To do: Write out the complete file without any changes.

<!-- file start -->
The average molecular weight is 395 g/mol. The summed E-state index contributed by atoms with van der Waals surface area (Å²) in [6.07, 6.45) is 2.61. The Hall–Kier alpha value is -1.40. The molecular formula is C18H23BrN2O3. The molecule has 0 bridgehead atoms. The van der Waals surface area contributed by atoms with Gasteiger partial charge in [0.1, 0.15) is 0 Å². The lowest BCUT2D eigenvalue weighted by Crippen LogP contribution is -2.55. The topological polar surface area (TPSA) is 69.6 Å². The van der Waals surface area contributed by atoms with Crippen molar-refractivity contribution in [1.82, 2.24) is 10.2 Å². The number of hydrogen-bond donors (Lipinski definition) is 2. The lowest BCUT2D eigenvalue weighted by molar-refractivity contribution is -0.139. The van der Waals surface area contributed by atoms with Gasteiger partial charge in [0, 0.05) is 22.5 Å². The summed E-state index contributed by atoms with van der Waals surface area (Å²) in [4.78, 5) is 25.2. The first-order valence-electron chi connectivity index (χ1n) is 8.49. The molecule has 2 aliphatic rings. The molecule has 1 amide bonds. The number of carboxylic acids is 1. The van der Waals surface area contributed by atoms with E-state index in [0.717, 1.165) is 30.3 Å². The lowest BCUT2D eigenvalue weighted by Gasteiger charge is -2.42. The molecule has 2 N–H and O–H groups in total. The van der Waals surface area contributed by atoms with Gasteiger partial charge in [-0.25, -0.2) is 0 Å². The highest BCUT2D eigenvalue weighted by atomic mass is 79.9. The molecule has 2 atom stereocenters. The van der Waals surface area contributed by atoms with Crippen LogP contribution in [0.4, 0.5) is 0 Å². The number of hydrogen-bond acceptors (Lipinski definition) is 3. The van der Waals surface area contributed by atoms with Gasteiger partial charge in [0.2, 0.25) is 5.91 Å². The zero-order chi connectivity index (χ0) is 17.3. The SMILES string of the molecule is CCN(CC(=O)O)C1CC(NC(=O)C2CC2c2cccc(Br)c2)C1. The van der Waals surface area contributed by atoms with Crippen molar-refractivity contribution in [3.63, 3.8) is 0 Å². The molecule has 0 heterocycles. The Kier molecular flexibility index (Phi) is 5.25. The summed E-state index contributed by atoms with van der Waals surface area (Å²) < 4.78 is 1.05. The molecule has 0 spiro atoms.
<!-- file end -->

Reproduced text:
The average molecular weight is 395 g/mol. The summed E-state index contributed by atoms with van der Waals surface area (Å²) in [6.07, 6.45) is 2.61. The Hall–Kier alpha value is -1.40. The molecular formula is C18H23BrN2O3. The molecule has 0 bridgehead atoms. The van der Waals surface area contributed by atoms with Gasteiger partial charge in [0.1, 0.15) is 0 Å². The lowest BCUT2D eigenvalue weighted by Crippen LogP contribution is -2.55. The topological polar surface area (TPSA) is 69.6 Å². The van der Waals surface area contributed by atoms with Crippen molar-refractivity contribution in [1.82, 2.24) is 10.2 Å². The number of hydrogen-bond donors (Lipinski definition) is 2. The lowest BCUT2D eigenvalue weighted by molar-refractivity contribution is -0.139. The van der Waals surface area contributed by atoms with Gasteiger partial charge in [0, 0.05) is 22.5 Å². The summed E-state index contributed by atoms with van der Waals surface area (Å²) in [4.78, 5) is 25.2. The first-order valence-electron chi connectivity index (χ1n) is 8.49. The molecule has 2 aliphatic rings. The molecule has 1 amide bonds. The number of carboxylic acids is 1. The van der Waals surface area contributed by atoms with E-state index in [0.717, 1.165) is 30.3 Å². The lowest BCUT2D eigenvalue weighted by Gasteiger charge is -2.42. The molecule has 2 N–H and O–H groups in total. The van der Waals surface area contributed by atoms with Gasteiger partial charge in [-0.25, -0.2) is 0 Å². The highest BCUT2D eigenvalue weighted by atomic mass is 79.9. The molecule has 2 atom stereocenters. The van der Waals surface area contributed by atoms with Crippen LogP contribution in [0.4, 0.5) is 0 Å². The number of hydrogen-bond acceptors (Lipinski definition) is 3. The van der Waals surface area contributed by atoms with Gasteiger partial charge in [0.2, 0.25) is 5.91 Å². The zero-order chi connectivity index (χ0) is 17.3. The SMILES string of the molecule is CCN(CC(=O)O)C1CC(NC(=O)C2CC2c2cccc(Br)c2)C1. The van der Waals surface area contributed by atoms with Crippen molar-refractivity contribution in [3.63, 3.8) is 0 Å². The molecule has 0 heterocycles. The Kier molecular flexibility index (Phi) is 5.25. The summed E-state index contributed by atoms with van der Waals surface area (Å²) < 4.78 is 1.05. The molecule has 0 spiro atoms.